“Radost, my red”

By Jeri Theriault

Moon Pie Press, Westbrook, 2016

86 pages, paperback, $15.

The odd phrase that’s the title of Jeri Theriault’s recent collection of poems is a slightly recast fragment from the last two lines (“Radost — my red, / red coat”) of a poem in the book’s third section, whose epigraph is also those two lines. Something about a red coat.

We piece together from the poem, “White Morning with Crows / Prague, 2007,” that the word “radost” is Czech for “joy” or “pleasure,” and also the name of a “club / in Zizkov, laughter / and music and / dancing.”


These fragmentary associations about joy follow a distinctly unjoyful rumination that begins with a bleak walk home (in the red coat) on a stormy night — “harshness / all but forgiven.” The next morning, a crow “in the half-dead oak / across the street” gives a “coarse call” that summons more crows, “angry letters scrawled / on sky.” The speaker of the poem, who is observing them from a chilly window seat, with a cup of coffee, writes down the words “Carrion,” “caution” and “Caustic,” and apparently makes a little drawing whose lines resemble a “Slurry / of ink and blood.”

Dark, uneasy mood to these verses.

Then the speaker looks up “crow” in a bilingual dictionary and finds the phrase “Radostny Krik — / Joyful Cry.” This prompts her to make a sudden turn out of the Eastern European bleakness into the remembered joy of Zizkov and of the beloved red coat. Odd rhetoric, because the dark feel of the walk home and the “slurry” isn’t really dispersed by “Radost — my red, / red coat” at the end.

So this is a collection of poetry reflecting layers and layers of mixed feelings. The color red, the coat, along with other cherished articles of clothing (“red gloves”), allusions to Mediterranean and other mythology (Ariadne, Galatea, Barbie, Mrs. Robinson), and snapshot recollections from a Franco-American childhood in Maine (joy and bitterness, among other emotions) and from extended sojourns in Eastern Europe (bleakness and aesthetic excitement, among others) come to us in bits and pieces throughout “Radost, my red.”

The imagery tends to concentrate into lists of isolated words that capture the poet’s attention. In “White Morning with Crows” it’s “Carrion,” “caution,” “Caustic,” “crow” and “radost,” for example. In “Search Engine”: “I gather words / like pericardium / and ventricle, / and google heart / … google an old lover,” which leads to a mix of images and feelings from the past.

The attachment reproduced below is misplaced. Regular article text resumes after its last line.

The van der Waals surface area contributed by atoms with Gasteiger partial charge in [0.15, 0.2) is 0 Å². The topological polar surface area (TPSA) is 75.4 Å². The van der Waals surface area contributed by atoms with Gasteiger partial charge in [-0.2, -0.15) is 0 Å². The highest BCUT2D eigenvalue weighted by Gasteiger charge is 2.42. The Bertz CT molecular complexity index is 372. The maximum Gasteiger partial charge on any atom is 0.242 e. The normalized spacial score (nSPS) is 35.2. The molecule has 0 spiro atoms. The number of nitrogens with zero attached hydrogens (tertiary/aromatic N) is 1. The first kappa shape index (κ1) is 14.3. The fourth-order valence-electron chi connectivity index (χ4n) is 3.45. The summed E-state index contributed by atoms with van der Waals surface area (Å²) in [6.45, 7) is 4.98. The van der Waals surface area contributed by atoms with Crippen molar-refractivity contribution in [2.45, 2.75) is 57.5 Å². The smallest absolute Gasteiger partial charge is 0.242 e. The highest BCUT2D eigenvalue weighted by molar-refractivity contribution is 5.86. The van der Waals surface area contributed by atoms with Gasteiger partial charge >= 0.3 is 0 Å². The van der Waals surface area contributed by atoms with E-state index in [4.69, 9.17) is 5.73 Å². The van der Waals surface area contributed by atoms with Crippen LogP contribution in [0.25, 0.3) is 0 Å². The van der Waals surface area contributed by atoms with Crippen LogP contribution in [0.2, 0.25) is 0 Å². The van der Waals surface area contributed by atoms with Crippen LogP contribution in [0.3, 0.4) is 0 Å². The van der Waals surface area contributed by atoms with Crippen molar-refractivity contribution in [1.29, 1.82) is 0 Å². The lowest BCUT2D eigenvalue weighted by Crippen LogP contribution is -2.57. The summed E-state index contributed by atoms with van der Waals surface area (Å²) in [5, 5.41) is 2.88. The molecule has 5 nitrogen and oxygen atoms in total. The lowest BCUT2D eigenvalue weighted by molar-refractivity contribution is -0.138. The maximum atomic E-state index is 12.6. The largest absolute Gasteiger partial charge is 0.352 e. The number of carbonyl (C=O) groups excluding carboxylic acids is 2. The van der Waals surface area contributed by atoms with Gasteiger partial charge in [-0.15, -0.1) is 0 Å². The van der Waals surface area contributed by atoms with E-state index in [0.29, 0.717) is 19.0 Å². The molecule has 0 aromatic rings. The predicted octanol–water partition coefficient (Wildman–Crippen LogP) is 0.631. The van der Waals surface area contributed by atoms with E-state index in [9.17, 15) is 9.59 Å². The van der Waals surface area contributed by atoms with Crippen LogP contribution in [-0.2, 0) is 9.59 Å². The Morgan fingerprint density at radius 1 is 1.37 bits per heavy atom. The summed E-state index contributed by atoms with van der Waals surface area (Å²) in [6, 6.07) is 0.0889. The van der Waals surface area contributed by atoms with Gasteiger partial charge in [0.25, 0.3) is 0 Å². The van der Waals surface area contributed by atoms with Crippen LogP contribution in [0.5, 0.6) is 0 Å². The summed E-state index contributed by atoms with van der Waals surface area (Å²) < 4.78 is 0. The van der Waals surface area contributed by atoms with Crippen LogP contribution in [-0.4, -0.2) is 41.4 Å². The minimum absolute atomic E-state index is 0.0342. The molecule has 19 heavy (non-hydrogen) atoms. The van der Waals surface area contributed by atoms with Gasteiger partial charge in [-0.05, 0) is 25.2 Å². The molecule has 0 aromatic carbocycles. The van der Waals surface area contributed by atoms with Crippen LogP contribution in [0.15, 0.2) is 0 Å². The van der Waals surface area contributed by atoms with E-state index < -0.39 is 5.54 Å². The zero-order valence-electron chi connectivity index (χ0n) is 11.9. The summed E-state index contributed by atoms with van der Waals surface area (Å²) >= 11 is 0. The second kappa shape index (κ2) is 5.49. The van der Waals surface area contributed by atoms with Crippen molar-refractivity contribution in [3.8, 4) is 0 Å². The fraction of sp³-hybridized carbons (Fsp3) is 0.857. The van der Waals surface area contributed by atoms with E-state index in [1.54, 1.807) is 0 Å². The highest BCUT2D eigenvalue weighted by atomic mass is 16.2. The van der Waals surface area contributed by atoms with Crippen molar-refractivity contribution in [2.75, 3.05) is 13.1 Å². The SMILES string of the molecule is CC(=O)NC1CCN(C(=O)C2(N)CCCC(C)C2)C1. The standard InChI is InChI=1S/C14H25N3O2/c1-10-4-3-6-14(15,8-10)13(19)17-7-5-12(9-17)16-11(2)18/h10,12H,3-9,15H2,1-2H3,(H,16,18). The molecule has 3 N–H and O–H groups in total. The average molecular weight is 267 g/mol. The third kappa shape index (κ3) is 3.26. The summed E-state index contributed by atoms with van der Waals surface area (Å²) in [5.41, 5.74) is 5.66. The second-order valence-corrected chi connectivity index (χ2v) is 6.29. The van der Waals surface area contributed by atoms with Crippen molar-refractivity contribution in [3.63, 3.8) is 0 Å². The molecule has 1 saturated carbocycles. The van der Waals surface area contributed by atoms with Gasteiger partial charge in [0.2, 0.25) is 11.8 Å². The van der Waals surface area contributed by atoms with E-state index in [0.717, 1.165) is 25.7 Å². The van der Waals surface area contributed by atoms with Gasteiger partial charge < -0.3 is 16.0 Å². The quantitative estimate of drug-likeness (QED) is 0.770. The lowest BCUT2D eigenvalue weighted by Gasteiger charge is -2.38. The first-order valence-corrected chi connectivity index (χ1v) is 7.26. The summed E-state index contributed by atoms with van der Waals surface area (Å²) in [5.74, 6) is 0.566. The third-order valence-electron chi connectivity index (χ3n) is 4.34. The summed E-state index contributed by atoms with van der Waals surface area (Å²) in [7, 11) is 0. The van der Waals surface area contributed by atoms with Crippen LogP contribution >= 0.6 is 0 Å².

Smack in the middle


of a marriage I didn’t know

I could leave, in a house I hated,

I wrote the Latin names

for flowers — Tanacetum vulgare,

Daucus carote — a list

that went on and on


like the pages of URLs I’d get

if I googled help me, please.

I can’t breathe.

In these poems, inner experiences build up out of implicit and explicit fragments. Life is experienced here as perplexing going.

To me, the most internally coherent poem in the collection is “Finding Kafka in Cafe Kaaba,” in which the speaker of the poem is sitting in a cafe unobtrusively making sketches of strangers. She’s reminded of other coffee shops and of a complicated love affair of her own. She glimpses (fragmentary) a poster showing the wry face of Franz Kafka, who lived in Prague and was possibly the 20th century’s strangest, most psychologically disturbing writer. She sketches his face, and suddenly all the fragments of life and love in the cafe come into uncharacteristic clarity:

… Cafe Kaaba is full


of Kafkas and the moment stretches

and stills like the scene in a film

when the protagonist’s pain or joy

or exquisite awareness

stuns even the cameraperson

and the room’s slo-mo blur


becomes a metaphor

for epiphany.

“Radost, my red” is a book of poems expressing the feelings involved in the lifelong search for moments like this.

Jeri Theriault lives in South Portland. She is the author of the chapbooks “Catholic” and “Corn Dance,” and has contributed writings to “French Connections: An Anthology of Poetry by Franco-Americans,” Beloit Poetry Journal, and many others. “Radost, my red” is available from Moon Pie Press of Westbrook, which deserves, by the way, a nod of appreciation for its prolific publishing of Maine poets in the 21st century.

Off Radar takes note of books with Maine connections every other week. Contact Dana Wilde at [email protected].

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